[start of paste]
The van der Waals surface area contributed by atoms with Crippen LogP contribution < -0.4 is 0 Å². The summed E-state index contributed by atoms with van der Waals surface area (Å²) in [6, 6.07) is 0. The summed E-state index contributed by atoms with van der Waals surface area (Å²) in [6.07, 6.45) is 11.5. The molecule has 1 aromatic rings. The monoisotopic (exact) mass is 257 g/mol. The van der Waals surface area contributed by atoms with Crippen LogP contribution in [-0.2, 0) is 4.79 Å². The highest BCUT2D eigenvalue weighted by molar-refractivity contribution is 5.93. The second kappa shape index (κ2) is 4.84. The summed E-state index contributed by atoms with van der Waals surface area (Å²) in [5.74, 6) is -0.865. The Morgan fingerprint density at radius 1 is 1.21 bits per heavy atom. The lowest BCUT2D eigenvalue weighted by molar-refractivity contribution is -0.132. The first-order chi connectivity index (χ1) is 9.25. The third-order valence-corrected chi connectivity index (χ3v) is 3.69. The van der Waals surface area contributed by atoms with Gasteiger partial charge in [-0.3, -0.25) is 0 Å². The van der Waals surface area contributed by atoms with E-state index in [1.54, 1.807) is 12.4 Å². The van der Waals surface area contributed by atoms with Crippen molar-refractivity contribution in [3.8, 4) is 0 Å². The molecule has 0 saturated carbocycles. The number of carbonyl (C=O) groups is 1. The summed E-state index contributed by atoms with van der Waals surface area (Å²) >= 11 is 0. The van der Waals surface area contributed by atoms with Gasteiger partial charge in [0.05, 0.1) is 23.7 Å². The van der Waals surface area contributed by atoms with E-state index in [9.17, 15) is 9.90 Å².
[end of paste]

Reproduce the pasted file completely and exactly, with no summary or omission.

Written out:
The van der Waals surface area contributed by atoms with Crippen LogP contribution < -0.4 is 0 Å². The summed E-state index contributed by atoms with van der Waals surface area (Å²) in [6, 6.07) is 0. The summed E-state index contributed by atoms with van der Waals surface area (Å²) in [6.07, 6.45) is 11.5. The molecule has 1 aromatic rings. The monoisotopic (exact) mass is 257 g/mol. The van der Waals surface area contributed by atoms with Crippen LogP contribution in [-0.2, 0) is 4.79 Å². The highest BCUT2D eigenvalue weighted by molar-refractivity contribution is 5.93. The second kappa shape index (κ2) is 4.84. The summed E-state index contributed by atoms with van der Waals surface area (Å²) in [5.74, 6) is -0.865. The Morgan fingerprint density at radius 1 is 1.21 bits per heavy atom. The lowest BCUT2D eigenvalue weighted by molar-refractivity contribution is -0.132. The first-order chi connectivity index (χ1) is 9.25. The third-order valence-corrected chi connectivity index (χ3v) is 3.69. The van der Waals surface area contributed by atoms with Gasteiger partial charge in [-0.3, -0.25) is 0 Å². The van der Waals surface area contributed by atoms with E-state index in [1.54, 1.807) is 12.4 Å². The van der Waals surface area contributed by atoms with Crippen molar-refractivity contribution in [3.8, 4) is 0 Å². The molecule has 0 saturated carbocycles. The number of carbonyl (C=O) groups is 1. The summed E-state index contributed by atoms with van der Waals surface area (Å²) >= 11 is 0. The van der Waals surface area contributed by atoms with Gasteiger partial charge in [0.05, 0.1) is 23.7 Å². The van der Waals surface area contributed by atoms with E-state index in [9.17, 15) is 9.90 Å².